Local experts say the U.S. has the tools to develop COVID-19 vaccine quickly and safely

They say the vaccine’s turn around time isn’t necessarily concerning.
Published: Nov. 2, 2020 at 6:38 PM CST
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ROCKFORD, Ill. (WIFR) - The race for the COVID-19 vaccine is on as there are reports that state health departments should be prepared to receive the first doses by November 15.

“The time and the resources that are being devoted to this obviously we’ve never seen anything on this scale before," said Northern Illinois University Biology professor Barrie Bode.

Scientists are working around the clock to get the vaccine ready for widespread availability, and Barrie says there are many protocols in place ensuring it’s safe before being released.

“I will be supremely confident when they finally release this at the federal level that the vaccine has undergone enough scrutiny that there is a reasonable expectation it will be widely safe," said Bode.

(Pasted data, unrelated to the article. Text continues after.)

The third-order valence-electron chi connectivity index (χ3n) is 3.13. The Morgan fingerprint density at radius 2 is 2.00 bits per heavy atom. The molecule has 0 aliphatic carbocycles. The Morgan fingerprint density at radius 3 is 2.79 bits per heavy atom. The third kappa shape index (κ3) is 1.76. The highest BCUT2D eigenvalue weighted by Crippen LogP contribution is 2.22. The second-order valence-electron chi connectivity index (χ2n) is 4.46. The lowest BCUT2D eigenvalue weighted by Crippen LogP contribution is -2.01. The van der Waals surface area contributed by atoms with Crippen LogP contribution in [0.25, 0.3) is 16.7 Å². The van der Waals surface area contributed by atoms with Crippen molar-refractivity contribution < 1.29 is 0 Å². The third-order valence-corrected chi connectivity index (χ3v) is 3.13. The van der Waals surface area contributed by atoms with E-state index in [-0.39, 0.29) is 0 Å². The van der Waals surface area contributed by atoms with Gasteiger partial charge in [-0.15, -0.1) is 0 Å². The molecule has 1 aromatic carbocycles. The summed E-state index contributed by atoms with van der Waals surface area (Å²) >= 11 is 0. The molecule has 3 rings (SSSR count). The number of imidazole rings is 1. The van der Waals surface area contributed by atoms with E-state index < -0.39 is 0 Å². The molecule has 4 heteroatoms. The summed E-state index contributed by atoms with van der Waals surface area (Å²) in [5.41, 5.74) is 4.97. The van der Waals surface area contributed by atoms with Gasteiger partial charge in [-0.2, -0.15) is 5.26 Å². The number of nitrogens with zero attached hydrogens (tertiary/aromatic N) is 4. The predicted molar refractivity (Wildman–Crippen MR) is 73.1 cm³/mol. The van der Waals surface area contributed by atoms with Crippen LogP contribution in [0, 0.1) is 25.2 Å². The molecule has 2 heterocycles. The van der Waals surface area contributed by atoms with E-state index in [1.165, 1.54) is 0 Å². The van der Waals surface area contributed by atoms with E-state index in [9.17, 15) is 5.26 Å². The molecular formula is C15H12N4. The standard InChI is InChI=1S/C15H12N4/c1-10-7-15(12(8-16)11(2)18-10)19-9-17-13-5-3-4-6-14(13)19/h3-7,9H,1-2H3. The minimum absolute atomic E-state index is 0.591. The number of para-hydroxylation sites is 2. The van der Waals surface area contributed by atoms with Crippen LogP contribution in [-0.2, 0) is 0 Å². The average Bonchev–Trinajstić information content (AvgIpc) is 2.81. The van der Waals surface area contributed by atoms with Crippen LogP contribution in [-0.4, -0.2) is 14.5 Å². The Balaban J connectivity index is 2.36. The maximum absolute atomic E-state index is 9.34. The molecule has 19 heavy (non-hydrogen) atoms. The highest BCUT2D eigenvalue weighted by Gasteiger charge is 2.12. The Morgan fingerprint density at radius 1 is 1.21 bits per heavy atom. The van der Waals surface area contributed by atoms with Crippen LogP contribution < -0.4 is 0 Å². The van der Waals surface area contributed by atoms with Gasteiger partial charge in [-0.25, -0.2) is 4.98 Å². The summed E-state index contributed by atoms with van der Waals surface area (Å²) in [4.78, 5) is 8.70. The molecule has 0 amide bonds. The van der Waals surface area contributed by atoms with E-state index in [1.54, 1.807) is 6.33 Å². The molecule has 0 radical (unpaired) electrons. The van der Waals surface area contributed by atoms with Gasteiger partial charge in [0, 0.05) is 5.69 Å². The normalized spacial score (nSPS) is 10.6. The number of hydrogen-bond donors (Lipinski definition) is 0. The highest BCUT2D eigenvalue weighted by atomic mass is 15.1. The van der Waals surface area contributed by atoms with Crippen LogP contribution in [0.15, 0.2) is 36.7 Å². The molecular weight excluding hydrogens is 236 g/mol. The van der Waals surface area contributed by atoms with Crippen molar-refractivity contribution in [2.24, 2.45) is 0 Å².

SwedishAmerican Director of Pharmacy Thomas Carey says the United States has the tools and technology to develop vaccines at fast speeds.

“We have more experience in producing vaccine’s than really any other medication on the planet, soo the notion that it’s being done very quickly doesn’t necessarily mean its a bad thing," said Carey.

Experts say at this point people just need to be patient.

“The process of developing drugs and treatments for human diseases has to go through these safety checks before they can be widely distributed," said Bode.

Carey says he doesn’t expect a vaccine to be ready by the end of the year and when it is he adds the soonest most people could get one would be next summer.

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